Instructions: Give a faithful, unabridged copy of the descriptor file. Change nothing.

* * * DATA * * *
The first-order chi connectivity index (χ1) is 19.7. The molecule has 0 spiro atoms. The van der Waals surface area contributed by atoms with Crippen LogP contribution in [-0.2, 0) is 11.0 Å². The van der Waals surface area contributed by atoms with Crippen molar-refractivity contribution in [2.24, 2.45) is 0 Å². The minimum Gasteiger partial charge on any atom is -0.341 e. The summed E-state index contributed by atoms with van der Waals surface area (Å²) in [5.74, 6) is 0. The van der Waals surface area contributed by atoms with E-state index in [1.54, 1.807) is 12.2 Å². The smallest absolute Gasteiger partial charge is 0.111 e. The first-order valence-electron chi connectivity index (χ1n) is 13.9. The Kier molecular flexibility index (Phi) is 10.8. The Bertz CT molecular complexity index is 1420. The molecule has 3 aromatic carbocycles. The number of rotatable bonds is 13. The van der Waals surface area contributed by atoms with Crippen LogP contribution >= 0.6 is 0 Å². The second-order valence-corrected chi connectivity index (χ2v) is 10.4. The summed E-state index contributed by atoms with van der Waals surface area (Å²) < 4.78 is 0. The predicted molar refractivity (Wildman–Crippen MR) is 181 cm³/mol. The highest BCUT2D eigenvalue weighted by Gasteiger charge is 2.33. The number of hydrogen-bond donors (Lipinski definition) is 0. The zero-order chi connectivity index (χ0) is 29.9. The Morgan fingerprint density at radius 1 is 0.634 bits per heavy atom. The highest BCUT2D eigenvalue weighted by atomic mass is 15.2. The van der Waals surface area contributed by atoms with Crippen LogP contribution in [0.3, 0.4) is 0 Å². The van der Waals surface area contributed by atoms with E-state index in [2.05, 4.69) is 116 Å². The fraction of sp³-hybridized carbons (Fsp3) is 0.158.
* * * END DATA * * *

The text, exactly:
The first-order chi connectivity index (χ1) is 19.7. The molecule has 0 spiro atoms. The van der Waals surface area contributed by atoms with Crippen LogP contribution in [-0.2, 0) is 11.0 Å². The van der Waals surface area contributed by atoms with Crippen molar-refractivity contribution in [2.24, 2.45) is 0 Å². The minimum Gasteiger partial charge on any atom is -0.341 e. The summed E-state index contributed by atoms with van der Waals surface area (Å²) in [5.74, 6) is 0. The van der Waals surface area contributed by atoms with E-state index in [1.54, 1.807) is 12.2 Å². The smallest absolute Gasteiger partial charge is 0.111 e. The first-order valence-electron chi connectivity index (χ1n) is 13.9. The Kier molecular flexibility index (Phi) is 10.8. The Bertz CT molecular complexity index is 1420. The molecule has 3 aromatic carbocycles. The number of rotatable bonds is 13. The van der Waals surface area contributed by atoms with Crippen LogP contribution >= 0.6 is 0 Å². The second-order valence-corrected chi connectivity index (χ2v) is 10.4. The summed E-state index contributed by atoms with van der Waals surface area (Å²) < 4.78 is 0. The predicted molar refractivity (Wildman–Crippen MR) is 181 cm³/mol. The highest BCUT2D eigenvalue weighted by Gasteiger charge is 2.33. The number of hydrogen-bond donors (Lipinski definition) is 0. The zero-order chi connectivity index (χ0) is 29.9. The Morgan fingerprint density at radius 1 is 0.634 bits per heavy atom. The highest BCUT2D eigenvalue weighted by atomic mass is 15.2. The van der Waals surface area contributed by atoms with Crippen LogP contribution in [0.3, 0.4) is 0 Å². The van der Waals surface area contributed by atoms with E-state index in [2.05, 4.69) is 116 Å². The fraction of sp³-hybridized carbons (Fsp3) is 0.158.